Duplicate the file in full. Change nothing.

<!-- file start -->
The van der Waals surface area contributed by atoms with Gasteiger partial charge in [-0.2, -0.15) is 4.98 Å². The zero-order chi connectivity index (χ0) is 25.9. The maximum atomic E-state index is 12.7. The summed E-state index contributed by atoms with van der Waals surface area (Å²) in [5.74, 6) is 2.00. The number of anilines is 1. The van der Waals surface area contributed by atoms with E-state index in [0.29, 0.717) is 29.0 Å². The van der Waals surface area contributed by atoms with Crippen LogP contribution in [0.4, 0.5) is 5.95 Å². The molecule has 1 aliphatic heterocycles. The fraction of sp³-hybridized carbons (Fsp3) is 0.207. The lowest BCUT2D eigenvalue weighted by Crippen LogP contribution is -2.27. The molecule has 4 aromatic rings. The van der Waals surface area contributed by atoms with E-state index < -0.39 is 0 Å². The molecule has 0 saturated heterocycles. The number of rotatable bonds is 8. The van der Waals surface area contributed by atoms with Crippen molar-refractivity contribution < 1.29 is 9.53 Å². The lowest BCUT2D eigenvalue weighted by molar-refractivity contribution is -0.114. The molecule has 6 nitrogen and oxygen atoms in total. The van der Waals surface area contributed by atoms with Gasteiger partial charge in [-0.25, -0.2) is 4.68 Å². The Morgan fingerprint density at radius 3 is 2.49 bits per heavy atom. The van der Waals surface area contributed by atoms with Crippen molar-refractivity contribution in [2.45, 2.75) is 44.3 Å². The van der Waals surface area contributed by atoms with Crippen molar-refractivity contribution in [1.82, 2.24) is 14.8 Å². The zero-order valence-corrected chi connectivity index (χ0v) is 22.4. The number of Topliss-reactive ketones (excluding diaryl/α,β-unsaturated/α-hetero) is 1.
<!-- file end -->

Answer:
The van der Waals surface area contributed by atoms with Gasteiger partial charge in [-0.2, -0.15) is 4.98 Å². The zero-order chi connectivity index (χ0) is 25.9. The maximum atomic E-state index is 12.7. The summed E-state index contributed by atoms with van der Waals surface area (Å²) in [5.74, 6) is 2.00. The number of anilines is 1. The van der Waals surface area contributed by atoms with E-state index in [0.29, 0.717) is 29.0 Å². The van der Waals surface area contributed by atoms with Crippen LogP contribution in [0.4, 0.5) is 5.95 Å². The molecule has 1 aliphatic heterocycles. The fraction of sp³-hybridized carbons (Fsp3) is 0.207. The lowest BCUT2D eigenvalue weighted by Crippen LogP contribution is -2.27. The molecule has 4 aromatic rings. The van der Waals surface area contributed by atoms with E-state index < -0.39 is 0 Å². The molecule has 0 saturated heterocycles. The number of rotatable bonds is 8. The van der Waals surface area contributed by atoms with Crippen molar-refractivity contribution < 1.29 is 9.53 Å². The lowest BCUT2D eigenvalue weighted by molar-refractivity contribution is -0.114. The molecule has 6 nitrogen and oxygen atoms in total. The van der Waals surface area contributed by atoms with Gasteiger partial charge in [-0.25, -0.2) is 4.68 Å². The Morgan fingerprint density at radius 3 is 2.49 bits per heavy atom. The van der Waals surface area contributed by atoms with Crippen molar-refractivity contribution in [2.45, 2.75) is 44.3 Å². The van der Waals surface area contributed by atoms with Crippen molar-refractivity contribution in [1.82, 2.24) is 14.8 Å². The zero-order valence-corrected chi connectivity index (χ0v) is 22.4. The number of Topliss-reactive ketones (excluding diaryl/α,β-unsaturated/α-hetero) is 1.